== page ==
Choosing a vacuum cleaner

Even though many people still use the phrase ‘to Hoover up’, these days it’s Dyson that dominates the vacuum cleaners market. And that’s despite often having a bigger price tag than many other brands. Miele is also a popular brand as is Vax, with many models providing a steam clean function. A lot of vacuums are bagless these days, which makes them much easier to empty and clean. For those with deeper pockets you can even splash out on a robotic vacuum cleaner that does all the hard work for you. Get more advice by clicking the Which? guide tab above.

Vacuum Cleaner Buying Guide

Buying a new vacuum cleaner isn't the most exciting purchase you'll ever make, but it's an essential one. A good vacuum cleaner can turn a chore into a breeze, and there's no shortage of models on the market these days. With a huge choice of features, functions, and specifications however, picking out a new one can be confusing. Fear not though, PriceRunner has you covered.

Upright or Cylinder?

Alongside your budget, the first thing you'll need to consider is whether you want an upright or cylinder vacuum cleaner. Both have pros and cons, but it shouldn't be too difficult to decide.

Upright: Whilst they're usually bigger and bulkier than cylinder models, upright vacuum cleaners are particularly effective when it comes to tackling large carpeted areas. The motorised brush bar in the floor head makes light work of getting up dust, dirt, and pet hair, making them an excellent choice for dog or cat owners. While the size and manoeuvrability of upright vacuum cleaners can make it awkward to clean staircases and get into every nook and cranny, some models provide additional attachments to make life easier.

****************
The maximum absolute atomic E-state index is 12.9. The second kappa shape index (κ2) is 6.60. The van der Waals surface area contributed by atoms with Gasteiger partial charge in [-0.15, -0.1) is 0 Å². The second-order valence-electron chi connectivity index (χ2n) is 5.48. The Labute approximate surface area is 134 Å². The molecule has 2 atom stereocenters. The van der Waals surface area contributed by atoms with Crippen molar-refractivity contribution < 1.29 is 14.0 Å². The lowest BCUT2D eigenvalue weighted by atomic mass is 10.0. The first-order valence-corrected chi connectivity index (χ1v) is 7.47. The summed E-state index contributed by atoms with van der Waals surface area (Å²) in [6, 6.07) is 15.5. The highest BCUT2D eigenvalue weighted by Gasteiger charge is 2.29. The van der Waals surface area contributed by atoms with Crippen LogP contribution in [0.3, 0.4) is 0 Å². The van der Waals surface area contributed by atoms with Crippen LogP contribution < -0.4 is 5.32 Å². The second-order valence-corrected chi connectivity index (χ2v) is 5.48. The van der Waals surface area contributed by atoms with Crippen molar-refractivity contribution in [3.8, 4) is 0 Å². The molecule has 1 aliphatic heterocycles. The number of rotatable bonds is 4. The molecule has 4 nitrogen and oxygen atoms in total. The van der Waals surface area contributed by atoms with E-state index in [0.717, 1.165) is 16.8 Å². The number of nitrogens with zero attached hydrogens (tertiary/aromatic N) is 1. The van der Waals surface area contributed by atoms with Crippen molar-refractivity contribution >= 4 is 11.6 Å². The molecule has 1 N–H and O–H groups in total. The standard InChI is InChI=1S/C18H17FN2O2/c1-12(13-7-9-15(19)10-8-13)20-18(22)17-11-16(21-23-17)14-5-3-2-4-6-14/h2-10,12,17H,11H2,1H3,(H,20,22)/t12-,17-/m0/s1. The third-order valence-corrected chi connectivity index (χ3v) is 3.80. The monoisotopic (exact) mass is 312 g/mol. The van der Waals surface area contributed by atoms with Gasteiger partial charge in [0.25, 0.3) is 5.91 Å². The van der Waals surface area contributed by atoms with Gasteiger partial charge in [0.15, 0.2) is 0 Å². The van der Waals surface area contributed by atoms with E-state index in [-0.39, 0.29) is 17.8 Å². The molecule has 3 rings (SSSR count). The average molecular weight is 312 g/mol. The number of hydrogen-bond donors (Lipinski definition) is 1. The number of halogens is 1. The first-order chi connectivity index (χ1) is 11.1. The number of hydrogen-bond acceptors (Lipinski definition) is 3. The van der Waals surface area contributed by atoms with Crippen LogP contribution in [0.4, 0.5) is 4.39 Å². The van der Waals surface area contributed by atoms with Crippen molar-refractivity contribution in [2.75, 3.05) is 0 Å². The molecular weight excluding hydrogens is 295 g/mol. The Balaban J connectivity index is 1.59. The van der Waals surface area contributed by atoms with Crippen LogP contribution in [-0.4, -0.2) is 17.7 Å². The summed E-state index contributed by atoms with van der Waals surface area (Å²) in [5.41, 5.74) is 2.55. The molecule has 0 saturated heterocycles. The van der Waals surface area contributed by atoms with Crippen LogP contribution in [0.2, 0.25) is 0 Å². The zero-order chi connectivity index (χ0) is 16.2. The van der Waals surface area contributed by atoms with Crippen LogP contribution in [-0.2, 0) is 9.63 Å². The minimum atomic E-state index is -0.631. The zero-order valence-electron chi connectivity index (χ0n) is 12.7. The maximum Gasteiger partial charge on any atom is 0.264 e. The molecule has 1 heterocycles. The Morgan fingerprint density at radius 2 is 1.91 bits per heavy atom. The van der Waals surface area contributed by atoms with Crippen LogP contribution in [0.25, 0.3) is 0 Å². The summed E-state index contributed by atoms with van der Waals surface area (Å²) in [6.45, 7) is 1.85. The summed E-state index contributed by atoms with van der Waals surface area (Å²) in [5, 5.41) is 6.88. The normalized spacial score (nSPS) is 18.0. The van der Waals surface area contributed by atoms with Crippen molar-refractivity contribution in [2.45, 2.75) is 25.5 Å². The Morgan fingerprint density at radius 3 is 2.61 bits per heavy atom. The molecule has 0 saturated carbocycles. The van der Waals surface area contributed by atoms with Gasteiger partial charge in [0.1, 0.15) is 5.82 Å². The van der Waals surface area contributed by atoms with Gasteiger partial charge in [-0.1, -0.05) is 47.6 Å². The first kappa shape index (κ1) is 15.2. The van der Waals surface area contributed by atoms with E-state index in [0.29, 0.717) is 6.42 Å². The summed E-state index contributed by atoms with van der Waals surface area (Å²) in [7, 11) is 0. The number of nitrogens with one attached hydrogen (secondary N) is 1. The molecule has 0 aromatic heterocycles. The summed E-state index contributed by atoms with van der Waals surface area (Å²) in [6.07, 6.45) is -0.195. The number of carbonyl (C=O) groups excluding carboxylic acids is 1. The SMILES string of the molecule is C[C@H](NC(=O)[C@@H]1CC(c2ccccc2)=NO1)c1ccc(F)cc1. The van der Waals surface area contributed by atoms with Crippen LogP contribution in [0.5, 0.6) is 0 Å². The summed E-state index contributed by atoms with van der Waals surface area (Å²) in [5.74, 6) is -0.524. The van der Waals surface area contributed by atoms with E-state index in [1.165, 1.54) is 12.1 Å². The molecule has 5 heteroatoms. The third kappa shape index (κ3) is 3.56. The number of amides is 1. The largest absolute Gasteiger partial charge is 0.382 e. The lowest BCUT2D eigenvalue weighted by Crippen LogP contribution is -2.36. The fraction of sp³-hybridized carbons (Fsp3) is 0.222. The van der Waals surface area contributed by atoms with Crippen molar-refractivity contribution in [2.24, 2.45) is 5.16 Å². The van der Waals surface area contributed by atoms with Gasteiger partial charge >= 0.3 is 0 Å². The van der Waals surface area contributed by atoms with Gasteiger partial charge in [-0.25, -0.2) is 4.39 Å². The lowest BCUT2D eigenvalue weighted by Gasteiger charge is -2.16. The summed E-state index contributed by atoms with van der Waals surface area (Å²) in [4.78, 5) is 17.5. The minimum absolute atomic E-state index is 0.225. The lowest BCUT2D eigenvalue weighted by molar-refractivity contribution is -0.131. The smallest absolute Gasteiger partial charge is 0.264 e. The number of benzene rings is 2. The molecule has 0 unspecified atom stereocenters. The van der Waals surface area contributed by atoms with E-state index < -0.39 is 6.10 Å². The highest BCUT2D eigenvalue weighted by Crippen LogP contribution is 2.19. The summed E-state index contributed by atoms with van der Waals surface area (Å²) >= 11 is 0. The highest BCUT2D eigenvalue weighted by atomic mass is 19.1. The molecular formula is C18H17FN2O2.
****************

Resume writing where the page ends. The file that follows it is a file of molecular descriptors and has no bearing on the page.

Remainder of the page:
Cylinder: For many households, a cylinder vacuum cleaner is a no brainer. As well as being smaller, lighter, and more manoeuvrable, a separate suction head provides a greater cleaning radius and allows you to get into small spaces with ease. Many models also come kitted out with an arsenal of 'on-board' attachments, allowing you to handle skirting boards, furniture, and hard-to-reach spots quickly and effectively. Turbo brush attachments are sometimes supplied too, which come in handy for carpets and provide an alternative to an upright vacuum cleaner's brush bar. When the job's done, the cord can be rewound and the attachments stored away in the unit, keeping everything neat and compact.

Bagged or Bagless?

The next decision to make is whether you want to go bagged or bagless, and it really comes down to which you value more - money or convenience. Bagged vacuum cleaners collect the dust and dirt in a disposable bag, which can be thrown away with minimal mess and fuss. Brands like Miele have taken the convenience one step further, by utilizing self-sealing bags. The downsides to this are that replacing the bags is a bit of a faff, and it get a little pricey, so it's probably not the first choice for more money-conscious consumers. Bear in mind you will have to find the right bag for your model cleaner, and we'll throw in this for you to consider: the environment might not need yet another bag.